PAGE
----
I graduated from residency less than a year ago. I remember what it felt like to do 24-hour calls while taking care of 16 or 17 patients, knowing that any one of them could take a turn for the worse at a moment's notice. I remember what it was like to code patients, some with a level of function so poor that pressing on their chests to restart their hearts felt like a cruel joke. I remember what it was like to be overwhelmed, thankful for having a team member or a senior resident there to help me. I remember what it was like to be burned out, to have no time to care for myself, and to wake up the next morning and do everything all over again. The cocoon of my family medicine residency was hardly malignant, but I still felt this way.
Unfortunately, I also went to a program where, during my intern year, two residents in other specialties committed suicide a few weeks apart. The hospital never discussed why, and multiple factors were likely involved. However, the suicides pushed our facility's graduate medical education department to develop an agenda for maintaining resident wellness and prioritizing access to mental health and counseling services. There was also an attempt at rapid culture change: How can we teach young, inexperienced doctors to be confident, to take ownership of their decisions -- and sometimes the burden of life and death -- while providing adequate emotional support and educational supervision?
Given this background, imagine my disappointment as I watched the pilot episode of The Resident, a new medical drama on Fox. Within the first few minutes of meeting our protagonist, Dr. Conrad Hawkins, a third-year internal medicine resident, we realize he's racist. (He greets the brand-new, Indian-American intern, Dr. Devon Pravesh, with a smug "Namaste.") We also see that he's insecure (he points out his MCAT score of 280 to the intern), and he's a bully (he brags about "breaking" his intern from last year to make him a real doctor). In the next few minutes, he sexually assaults his ex-girlfriend, nurse Nicolette Nevin, by grabbing her, pulling her into the call room and kissing her without her consent.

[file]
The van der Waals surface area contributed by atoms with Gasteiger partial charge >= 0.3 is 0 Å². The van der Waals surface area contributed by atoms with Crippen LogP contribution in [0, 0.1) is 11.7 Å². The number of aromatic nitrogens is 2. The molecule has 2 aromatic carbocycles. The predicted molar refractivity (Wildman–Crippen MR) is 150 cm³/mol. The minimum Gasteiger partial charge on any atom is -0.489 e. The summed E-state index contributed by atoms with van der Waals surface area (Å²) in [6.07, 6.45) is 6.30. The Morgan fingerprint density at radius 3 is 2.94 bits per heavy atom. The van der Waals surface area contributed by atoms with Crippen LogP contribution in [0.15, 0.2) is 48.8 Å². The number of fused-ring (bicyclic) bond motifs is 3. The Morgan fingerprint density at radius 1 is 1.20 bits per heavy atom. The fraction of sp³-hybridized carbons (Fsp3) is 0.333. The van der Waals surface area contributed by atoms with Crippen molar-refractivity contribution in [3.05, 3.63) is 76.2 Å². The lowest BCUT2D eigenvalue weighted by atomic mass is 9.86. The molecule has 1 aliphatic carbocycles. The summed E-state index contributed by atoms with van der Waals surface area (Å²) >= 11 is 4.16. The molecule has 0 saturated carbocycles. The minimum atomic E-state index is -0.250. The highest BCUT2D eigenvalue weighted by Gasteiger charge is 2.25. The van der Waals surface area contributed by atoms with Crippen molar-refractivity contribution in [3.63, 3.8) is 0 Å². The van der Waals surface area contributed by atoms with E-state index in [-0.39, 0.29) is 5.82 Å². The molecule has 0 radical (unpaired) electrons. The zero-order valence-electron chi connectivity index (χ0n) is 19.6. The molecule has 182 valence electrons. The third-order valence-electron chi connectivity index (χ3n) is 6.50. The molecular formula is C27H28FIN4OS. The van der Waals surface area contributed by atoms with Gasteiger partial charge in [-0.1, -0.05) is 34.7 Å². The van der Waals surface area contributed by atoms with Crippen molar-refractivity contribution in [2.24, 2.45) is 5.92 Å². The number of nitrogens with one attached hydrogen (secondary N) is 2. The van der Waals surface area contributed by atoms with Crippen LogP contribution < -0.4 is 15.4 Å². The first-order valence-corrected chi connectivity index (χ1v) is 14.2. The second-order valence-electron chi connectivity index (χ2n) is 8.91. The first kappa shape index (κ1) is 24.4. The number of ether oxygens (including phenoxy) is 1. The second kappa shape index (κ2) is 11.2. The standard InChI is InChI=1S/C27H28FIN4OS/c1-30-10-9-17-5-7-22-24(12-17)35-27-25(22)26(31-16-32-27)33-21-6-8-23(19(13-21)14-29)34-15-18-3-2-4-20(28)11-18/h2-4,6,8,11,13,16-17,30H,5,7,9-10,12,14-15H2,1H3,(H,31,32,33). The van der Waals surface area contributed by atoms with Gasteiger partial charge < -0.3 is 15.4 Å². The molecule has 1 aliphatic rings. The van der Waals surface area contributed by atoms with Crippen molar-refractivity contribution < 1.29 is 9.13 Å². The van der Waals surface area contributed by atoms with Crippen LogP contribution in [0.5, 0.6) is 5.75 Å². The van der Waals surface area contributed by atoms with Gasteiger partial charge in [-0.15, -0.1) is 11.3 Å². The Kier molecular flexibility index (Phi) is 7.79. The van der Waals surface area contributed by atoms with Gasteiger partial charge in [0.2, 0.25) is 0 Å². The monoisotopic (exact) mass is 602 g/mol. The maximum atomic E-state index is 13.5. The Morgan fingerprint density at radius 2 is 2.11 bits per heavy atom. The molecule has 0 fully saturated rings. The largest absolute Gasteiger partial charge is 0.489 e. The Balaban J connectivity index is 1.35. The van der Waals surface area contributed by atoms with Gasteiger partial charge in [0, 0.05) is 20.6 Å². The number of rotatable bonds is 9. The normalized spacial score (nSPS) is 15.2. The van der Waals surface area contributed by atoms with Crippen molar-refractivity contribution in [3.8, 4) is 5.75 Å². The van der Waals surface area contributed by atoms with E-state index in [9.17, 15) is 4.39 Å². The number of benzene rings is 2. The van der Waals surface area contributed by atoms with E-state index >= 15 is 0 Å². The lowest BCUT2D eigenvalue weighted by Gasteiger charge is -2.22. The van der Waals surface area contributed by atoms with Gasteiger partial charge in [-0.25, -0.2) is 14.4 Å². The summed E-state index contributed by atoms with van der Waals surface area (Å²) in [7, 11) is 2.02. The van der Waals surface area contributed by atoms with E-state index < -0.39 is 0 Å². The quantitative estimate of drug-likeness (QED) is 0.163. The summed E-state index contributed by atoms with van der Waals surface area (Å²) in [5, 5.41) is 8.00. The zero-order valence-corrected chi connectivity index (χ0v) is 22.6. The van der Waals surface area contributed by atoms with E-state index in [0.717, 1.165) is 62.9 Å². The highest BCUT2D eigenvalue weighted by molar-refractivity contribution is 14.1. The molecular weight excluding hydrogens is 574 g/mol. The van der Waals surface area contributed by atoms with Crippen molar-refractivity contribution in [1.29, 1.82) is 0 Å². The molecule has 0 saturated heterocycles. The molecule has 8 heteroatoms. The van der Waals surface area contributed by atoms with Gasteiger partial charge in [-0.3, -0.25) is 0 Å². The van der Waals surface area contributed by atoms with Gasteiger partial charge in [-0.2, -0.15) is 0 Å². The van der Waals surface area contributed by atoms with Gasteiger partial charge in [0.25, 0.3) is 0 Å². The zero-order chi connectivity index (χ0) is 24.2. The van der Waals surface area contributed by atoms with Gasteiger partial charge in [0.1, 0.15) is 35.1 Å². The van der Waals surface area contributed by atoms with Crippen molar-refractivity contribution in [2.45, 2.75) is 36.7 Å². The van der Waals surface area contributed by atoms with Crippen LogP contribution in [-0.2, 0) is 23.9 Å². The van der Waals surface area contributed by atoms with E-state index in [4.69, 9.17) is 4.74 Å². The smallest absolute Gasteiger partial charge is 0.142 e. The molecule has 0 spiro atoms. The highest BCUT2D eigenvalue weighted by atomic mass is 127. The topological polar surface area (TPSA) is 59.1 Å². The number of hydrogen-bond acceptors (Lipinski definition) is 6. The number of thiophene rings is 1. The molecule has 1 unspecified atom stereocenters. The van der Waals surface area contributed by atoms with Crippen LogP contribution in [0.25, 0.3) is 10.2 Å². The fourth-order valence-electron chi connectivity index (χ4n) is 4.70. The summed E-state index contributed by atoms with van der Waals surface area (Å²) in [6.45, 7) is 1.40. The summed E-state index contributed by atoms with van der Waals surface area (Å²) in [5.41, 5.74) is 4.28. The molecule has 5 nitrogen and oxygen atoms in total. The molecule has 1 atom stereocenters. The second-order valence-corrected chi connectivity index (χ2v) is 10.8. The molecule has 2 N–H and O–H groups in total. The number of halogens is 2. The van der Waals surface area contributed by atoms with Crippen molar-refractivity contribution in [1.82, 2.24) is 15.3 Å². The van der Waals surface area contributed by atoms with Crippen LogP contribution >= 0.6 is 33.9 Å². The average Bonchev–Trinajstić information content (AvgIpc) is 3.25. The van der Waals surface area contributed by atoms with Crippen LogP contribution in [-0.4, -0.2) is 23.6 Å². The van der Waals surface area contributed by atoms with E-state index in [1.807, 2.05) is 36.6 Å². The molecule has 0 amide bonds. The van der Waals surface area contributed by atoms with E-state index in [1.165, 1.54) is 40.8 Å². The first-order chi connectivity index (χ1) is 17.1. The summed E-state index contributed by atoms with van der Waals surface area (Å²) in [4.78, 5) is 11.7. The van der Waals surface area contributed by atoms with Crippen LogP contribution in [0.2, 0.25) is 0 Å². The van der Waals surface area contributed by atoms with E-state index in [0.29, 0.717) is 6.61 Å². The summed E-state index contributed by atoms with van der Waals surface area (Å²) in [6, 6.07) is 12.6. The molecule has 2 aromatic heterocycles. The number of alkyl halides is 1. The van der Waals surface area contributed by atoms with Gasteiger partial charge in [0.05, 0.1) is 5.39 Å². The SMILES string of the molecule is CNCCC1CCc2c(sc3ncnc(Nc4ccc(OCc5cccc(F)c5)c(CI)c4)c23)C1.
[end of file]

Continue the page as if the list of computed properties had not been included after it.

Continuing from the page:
Hawkins' behavior is neither sexy nor charming. Glorifying this character by calling him, as Fox does on the show's website, a "tough, brilliant senior resident" is horrifying. At any accredited residency program, he would probably be reported and placed in remediation, if not removed, for his behavior.
Sure, there have been other doctors on television with questionable bedside manner and a history of ethical violations. Hawkins displays this streak near the end of the pilot episode when he tries to turn off the ventilator of a patient in a persistent vegetative state, but unlike the main character in House, Hawkins is not portrayed as an anti-hero. He is simply presented as the good-looking good guy, fighting for justice against a corrupt hospital administration, a corrupt chief of surgery and, in subsequent episodes, a corrupt, evil and unrealistically out-of-control billing consultant. (This is not a joke. I wish it was.)
The show believes it "rips back the curtain to reveal the truth of what really happens, both good and bad, in hospitals across the country." By marketing the show as a vehicle for authentic stories, Fox has forfeited the fuller artistic freedom that comes with a soap opera like ER or Grey's Anatomy or a fictional memoir like Scrubs (which, hands down, is the most realistic and balanced medical show to date). The Resident is indeed a conversation starter, as Zubin Damania, M.D., (also known as ZDoggMD) notes with humor in his reaction video. But it is hardly the truth, and broadcasting a show to the American public that oversimplifies and fictionalizes health care for the sake of drama may further erode patient trust in physicians and the medical system.
To Fox and the creators of the show: I want stories about our broken medical system to be told. Insurance, finances and the business of medicine should be under scrutiny. Openness about medical errors has improved since the Institute of Medicine (now the National Academy of Medicine) put out its 1999 report on medical errors, but there's room for more accountability.
Sadly, characters like Hawkins only perpetuate medicine's culture of shame, a key factor in why medical errors are downplayed. I understand the show needs drama for viewership and ratings, but it is irresponsible and detrimental to state, as the nurse does in defense of Hawkins, that rudeness, dismissiveness and arrogance are acceptable traits in competent physicians. Don't let your writers be lazy by creating black-and-white narratives of one-dimensional characters. Have them write difficult stories of our complicated medical system with compassion, integrity and nuance, and without a toxic male character in the lead.
Lalita Abhyankar, M.D., M.H.S., is a family physician practicing in New York City. You can follow her on Twitter @L_Abhyankar.